Dreesen: We paid the dues and we had the opportunities, but the industry rejected us. We put up a hell of a fight those six years, but the frustration set in. It broke my heart when the team split up. I was convinced that we were going to be this earthshaking, great comedy team. But everything turned out for the best. We both had successful careers and we're the best of friends.
Reid: It's for real. It happened so long ago that probably a lot of people aren't aware of it.
NUVO: It's hard to tell - comedy doesn't translate that well to the page - but I got the impression you guys may not have been ready.
Dreesen: You could argue that, and I wouldn't argue against you. The standup comedian I was on my first Tonight Show, I'm 10 times better than that now. And I wowed them on my first Tonight Show. And Tim and I would have been 10 times better, given the right opportunity. In some ways, we were way before our time. And in some ways, we needed more time.
Reid: We were very funny. And it wasn't just a novelty act of being black and white. That was, believe or not, the least important thing for us as entertainers. It happened to be the most important for the audience, the first five or six minutes. Then they would settle into, "These guys are funny." We never said, "Let's focus on being black and white."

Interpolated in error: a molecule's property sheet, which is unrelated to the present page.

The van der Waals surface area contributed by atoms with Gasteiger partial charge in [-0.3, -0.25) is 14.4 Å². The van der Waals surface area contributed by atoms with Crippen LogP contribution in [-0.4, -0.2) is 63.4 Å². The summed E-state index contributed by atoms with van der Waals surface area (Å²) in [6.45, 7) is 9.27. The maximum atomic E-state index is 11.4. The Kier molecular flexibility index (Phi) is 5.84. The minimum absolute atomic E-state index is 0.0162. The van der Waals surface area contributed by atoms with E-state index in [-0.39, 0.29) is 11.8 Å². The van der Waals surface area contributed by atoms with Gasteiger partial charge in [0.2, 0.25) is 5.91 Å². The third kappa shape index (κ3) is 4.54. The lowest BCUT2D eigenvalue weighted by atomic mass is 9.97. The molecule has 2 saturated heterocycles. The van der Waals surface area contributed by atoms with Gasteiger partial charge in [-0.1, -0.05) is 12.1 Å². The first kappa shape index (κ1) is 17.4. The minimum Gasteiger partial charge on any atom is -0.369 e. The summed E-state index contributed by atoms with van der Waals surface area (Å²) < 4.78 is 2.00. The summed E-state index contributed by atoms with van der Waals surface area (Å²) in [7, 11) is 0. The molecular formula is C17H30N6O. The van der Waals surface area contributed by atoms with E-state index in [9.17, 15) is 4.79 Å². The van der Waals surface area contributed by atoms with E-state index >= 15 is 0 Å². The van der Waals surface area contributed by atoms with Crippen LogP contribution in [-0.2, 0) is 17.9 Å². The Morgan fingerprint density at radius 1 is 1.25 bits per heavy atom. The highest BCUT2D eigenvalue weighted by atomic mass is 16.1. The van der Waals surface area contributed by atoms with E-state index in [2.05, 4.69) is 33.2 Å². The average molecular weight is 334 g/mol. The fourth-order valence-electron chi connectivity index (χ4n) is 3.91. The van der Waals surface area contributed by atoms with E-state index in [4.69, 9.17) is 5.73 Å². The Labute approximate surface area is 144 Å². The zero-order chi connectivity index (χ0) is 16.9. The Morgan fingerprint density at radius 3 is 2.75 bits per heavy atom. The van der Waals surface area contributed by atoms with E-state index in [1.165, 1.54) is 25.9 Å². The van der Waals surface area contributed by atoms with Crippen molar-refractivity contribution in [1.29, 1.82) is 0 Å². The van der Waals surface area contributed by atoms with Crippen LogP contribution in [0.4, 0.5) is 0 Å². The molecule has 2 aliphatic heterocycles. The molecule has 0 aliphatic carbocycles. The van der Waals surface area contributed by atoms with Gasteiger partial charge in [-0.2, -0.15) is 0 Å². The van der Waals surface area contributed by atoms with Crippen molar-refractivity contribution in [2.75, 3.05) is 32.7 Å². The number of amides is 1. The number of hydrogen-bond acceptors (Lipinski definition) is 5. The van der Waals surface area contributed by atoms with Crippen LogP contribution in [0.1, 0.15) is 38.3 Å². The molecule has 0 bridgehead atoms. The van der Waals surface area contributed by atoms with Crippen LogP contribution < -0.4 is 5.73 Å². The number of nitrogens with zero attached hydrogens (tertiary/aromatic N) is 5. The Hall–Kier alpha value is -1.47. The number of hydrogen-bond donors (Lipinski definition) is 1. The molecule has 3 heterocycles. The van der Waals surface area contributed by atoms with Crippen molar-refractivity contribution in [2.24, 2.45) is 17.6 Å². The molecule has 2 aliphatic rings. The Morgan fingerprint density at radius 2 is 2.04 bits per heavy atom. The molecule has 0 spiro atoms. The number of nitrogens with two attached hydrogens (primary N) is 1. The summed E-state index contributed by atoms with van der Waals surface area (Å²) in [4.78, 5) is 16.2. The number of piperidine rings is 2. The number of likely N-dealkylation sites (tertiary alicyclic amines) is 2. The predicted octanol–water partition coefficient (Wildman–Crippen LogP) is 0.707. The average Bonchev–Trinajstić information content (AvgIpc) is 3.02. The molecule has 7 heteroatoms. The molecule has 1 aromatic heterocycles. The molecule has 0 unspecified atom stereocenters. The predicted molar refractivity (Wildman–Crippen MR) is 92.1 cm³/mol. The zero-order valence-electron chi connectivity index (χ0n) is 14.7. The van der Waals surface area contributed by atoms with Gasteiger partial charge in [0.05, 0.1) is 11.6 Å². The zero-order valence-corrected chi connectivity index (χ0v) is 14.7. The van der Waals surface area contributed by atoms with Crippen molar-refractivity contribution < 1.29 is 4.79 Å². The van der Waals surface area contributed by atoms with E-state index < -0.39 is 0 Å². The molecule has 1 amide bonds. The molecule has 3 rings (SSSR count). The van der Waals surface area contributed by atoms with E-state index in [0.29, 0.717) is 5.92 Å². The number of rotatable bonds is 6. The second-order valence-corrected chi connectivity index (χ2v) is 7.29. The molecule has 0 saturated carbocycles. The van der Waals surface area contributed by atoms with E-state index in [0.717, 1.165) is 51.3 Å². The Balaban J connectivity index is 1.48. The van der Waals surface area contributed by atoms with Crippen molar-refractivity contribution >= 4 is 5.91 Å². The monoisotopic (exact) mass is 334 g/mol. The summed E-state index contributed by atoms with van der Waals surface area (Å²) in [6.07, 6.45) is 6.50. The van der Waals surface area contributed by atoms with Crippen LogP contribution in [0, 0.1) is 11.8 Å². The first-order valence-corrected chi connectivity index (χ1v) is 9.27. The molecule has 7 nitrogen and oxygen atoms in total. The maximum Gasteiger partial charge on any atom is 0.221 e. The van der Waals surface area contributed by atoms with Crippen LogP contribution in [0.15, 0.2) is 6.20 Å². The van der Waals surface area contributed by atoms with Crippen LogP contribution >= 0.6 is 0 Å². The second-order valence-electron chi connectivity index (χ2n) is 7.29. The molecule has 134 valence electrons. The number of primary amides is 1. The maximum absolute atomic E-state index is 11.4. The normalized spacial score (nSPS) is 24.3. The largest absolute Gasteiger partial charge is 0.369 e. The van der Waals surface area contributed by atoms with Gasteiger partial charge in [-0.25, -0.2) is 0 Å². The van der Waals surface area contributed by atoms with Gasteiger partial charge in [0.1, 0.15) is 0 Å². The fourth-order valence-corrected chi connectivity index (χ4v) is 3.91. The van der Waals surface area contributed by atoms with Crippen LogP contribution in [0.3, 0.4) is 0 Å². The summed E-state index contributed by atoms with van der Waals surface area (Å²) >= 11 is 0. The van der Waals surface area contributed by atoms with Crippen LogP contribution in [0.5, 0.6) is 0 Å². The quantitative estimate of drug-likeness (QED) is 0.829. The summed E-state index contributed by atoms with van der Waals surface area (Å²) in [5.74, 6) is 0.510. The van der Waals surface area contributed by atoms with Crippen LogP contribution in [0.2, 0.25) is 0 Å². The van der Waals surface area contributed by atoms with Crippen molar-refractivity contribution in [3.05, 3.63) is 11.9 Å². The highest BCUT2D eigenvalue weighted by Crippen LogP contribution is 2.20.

However, once you start being a comedy team in 1969, we would have to have been completely without brain power to say, "Let's not play that." That was probably 40, 50 percent of our act in terms of material.
NUVO: Why did you decide to do the book now?
Dreesen: As Tim will tell you, I pestered him for 10-12 years. Tim kept saying, "Tom, they didn't care about us then. Why would they care about us now?" But I said, "The book needs to be written, Tim. If for nothing else, for our kids and for our grandkids." Just like you didn't know, they wouldn't know, either. And they wouldn't know how significant that was, either. It changed their lives as well as it changed our lives.